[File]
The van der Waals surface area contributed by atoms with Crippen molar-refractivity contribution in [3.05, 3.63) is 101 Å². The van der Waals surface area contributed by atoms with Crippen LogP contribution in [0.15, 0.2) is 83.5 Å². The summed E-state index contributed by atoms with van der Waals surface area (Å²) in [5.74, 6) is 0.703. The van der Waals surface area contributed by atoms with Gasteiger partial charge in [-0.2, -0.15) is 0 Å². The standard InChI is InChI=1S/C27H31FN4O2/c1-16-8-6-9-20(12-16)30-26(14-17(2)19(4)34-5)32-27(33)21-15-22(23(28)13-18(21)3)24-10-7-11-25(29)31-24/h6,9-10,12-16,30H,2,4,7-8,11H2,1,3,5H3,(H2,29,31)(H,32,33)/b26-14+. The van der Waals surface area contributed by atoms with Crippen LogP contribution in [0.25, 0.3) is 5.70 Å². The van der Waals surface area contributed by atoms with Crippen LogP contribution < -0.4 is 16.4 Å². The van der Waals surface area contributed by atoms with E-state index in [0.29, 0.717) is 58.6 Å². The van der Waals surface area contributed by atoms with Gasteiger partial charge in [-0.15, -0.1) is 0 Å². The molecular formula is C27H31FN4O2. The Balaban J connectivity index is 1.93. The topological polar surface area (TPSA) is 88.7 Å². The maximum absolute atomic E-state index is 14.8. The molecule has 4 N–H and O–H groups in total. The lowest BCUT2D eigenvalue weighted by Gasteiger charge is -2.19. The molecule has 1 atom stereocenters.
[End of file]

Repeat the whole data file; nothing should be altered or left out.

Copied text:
The van der Waals surface area contributed by atoms with Crippen molar-refractivity contribution in [3.05, 3.63) is 101 Å². The van der Waals surface area contributed by atoms with Crippen LogP contribution in [0.15, 0.2) is 83.5 Å². The summed E-state index contributed by atoms with van der Waals surface area (Å²) in [5.74, 6) is 0.703. The van der Waals surface area contributed by atoms with Gasteiger partial charge in [-0.2, -0.15) is 0 Å². The standard InChI is InChI=1S/C27H31FN4O2/c1-16-8-6-9-20(12-16)30-26(14-17(2)19(4)34-5)32-27(33)21-15-22(23(28)13-18(21)3)24-10-7-11-25(29)31-24/h6,9-10,12-16,30H,2,4,7-8,11H2,1,3,5H3,(H2,29,31)(H,32,33)/b26-14+. The van der Waals surface area contributed by atoms with Crippen LogP contribution in [0.25, 0.3) is 5.70 Å². The van der Waals surface area contributed by atoms with Crippen LogP contribution < -0.4 is 16.4 Å². The van der Waals surface area contributed by atoms with E-state index in [0.29, 0.717) is 58.6 Å². The van der Waals surface area contributed by atoms with Gasteiger partial charge in [-0.15, -0.1) is 0 Å². The molecular formula is C27H31FN4O2. The Balaban J connectivity index is 1.93. The topological polar surface area (TPSA) is 88.7 Å². The maximum absolute atomic E-state index is 14.8. The molecule has 4 N–H and O–H groups in total. The lowest BCUT2D eigenvalue weighted by Gasteiger charge is -2.19. The molecule has 1 atom stereocenters.